On February 17, 1936, Lee Falk’s comic strip hero The Phantom was introduced to the world. Over the following years—as the character reached millions of fans through an unparalleled-for-that-era level of worldwide syndication—The Phantom became an international sensation. The comic strip (clearly) excelled in many countries around the world, but perhaps none more so than Australia. So it seems fitting that, six decades later, the man who would finally bring this hero to the big screen would be an Australian himself: Simon Wincer.
To learn about how The Phantom was made, I spoke at length with Simon Wincer. But it took a little while before we even got to talking about the masked crusader. Because, frankly, there was just too much to talk about. Like how Wincer swooped into to replace the original director of Free Willy (and ended up helping to save that film). Or how he helmed an Emmy-dominant, prestige miniseries (years before such things were du jour). We spoke about all those things and much more (like the cinematic value of manure). Below is a copy of our conversation…
Read More »
The Directors Guild of America is celebrating its 80th anniversary this year and it has decided to commemorate this event in a manner most befitting of the internet age: by making a list. More specifically, by polling DGA members and assembling a list of the 80 best-directed movies made since 1936, when the guild was founded. That’s one movie per year.
And like all internet lists, it’s bound to inspire conversation, eye-rolling, yelling, and maybe even a little cheer or two.
Read More »
Posted on Wednesday, October 7th, 2015 by Jacob Hall
Hi, /Film. My name is Jacob Hall and my favorite movies are part of me on a molecular level. Cut me open and the films that have defined my life come spilling out in a great, red heap. So when I was asked to introduce myself to you guys, the community, via a list of my favorite movies of all time, I prepared myself for some gritty, Robert-De-Niro-in-Ronin-style surgery. This list is me being cut open for your amusement.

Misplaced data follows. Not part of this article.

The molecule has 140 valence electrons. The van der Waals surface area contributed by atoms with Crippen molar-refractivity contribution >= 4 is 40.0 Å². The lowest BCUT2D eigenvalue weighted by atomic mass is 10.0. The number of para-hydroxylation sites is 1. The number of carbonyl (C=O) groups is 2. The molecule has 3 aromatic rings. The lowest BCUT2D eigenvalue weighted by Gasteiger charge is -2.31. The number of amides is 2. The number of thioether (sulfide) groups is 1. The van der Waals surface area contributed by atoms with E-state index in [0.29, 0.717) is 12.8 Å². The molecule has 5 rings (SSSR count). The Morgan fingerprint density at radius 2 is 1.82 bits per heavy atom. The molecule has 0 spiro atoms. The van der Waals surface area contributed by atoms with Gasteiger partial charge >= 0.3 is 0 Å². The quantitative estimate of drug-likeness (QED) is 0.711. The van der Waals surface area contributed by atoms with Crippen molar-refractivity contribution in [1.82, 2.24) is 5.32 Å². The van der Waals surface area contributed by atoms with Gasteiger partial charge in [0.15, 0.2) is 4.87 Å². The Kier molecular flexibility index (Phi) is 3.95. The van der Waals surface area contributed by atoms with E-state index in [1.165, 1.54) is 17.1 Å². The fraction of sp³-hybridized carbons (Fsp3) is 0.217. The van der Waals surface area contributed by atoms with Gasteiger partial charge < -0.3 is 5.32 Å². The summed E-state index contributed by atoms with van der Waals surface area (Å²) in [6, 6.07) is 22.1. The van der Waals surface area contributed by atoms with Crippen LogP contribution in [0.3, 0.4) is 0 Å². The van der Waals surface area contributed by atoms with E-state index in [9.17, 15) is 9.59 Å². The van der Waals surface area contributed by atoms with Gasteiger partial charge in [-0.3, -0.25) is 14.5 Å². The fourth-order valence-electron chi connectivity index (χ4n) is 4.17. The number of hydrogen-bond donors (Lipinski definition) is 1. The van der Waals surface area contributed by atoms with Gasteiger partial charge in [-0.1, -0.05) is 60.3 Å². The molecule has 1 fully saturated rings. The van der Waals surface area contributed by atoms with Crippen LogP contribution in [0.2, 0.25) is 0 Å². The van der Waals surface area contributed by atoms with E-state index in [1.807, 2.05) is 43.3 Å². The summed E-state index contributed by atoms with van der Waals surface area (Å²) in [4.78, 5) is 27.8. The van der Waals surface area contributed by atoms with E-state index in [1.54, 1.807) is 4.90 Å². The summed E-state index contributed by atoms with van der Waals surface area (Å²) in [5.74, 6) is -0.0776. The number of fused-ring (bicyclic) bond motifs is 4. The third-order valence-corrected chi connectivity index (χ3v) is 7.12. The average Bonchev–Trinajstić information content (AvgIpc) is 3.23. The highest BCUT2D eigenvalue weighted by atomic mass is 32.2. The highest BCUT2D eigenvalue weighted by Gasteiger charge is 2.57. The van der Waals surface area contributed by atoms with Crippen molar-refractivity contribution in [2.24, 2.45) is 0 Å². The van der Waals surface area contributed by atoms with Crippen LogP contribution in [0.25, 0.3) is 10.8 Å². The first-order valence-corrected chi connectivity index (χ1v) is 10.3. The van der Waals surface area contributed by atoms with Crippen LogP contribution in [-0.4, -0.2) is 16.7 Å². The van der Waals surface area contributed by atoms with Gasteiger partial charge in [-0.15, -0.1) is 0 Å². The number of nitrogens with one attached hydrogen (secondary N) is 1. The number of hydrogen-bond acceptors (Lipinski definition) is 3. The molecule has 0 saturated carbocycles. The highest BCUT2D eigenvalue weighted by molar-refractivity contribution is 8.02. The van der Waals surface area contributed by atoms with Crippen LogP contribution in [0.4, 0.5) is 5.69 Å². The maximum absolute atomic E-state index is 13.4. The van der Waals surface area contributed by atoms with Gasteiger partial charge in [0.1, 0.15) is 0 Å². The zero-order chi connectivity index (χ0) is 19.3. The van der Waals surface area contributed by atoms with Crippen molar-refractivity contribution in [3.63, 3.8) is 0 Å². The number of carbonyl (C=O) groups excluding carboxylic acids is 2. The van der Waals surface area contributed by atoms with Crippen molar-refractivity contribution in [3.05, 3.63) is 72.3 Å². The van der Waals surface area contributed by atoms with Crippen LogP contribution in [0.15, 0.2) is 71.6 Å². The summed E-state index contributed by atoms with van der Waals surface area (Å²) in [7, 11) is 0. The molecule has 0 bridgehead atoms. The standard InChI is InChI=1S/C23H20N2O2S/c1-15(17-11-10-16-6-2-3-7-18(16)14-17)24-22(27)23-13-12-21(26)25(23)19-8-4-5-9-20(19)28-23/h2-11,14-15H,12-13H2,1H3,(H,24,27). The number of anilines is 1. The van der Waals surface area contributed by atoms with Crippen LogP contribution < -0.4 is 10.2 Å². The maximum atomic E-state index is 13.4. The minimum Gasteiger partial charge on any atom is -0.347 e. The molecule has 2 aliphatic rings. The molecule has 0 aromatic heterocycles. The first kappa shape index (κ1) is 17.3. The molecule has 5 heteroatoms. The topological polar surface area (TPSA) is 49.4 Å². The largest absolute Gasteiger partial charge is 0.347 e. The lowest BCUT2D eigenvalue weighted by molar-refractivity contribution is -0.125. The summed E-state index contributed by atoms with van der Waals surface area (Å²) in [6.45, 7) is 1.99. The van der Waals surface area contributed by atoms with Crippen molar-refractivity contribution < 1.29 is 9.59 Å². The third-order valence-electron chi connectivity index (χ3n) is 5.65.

Read on all about my favorite movies after the jump.
Read More »
Even at over three and a half hours long, David Lean’s masterpiece Lawrence of Arabia only scratches the surface of who T.E. Lawrence actually was. To tell that full story you’d probably need a much longer time. Maybe a miniseries. And someone who knows how do make epic films. There are many of those, but the one interested in the task is Roland Emmerich.
And so the director of Universal Soldier, Stargate, Independence Day and this summer’s White House Down is currently developing a mini-series based on the life of Lawrence, with the help of biographer Michael Korda and screenwriter Rod Lurie (2011’s Straw Dogs). No network yet owns the rights.
Read More »
No matter how simple or elaborate a piece of art is, chances are the artist behind it made twenty different versions before arriving at what you see. Other times, they work on something and are forced to scrap it for one reason or another. This happens with everything: music, movies, posters, books. Most artists would never let the public see their unfinished works, but in the case of pop culture artist Olly Moss, he decided to let us in on the process.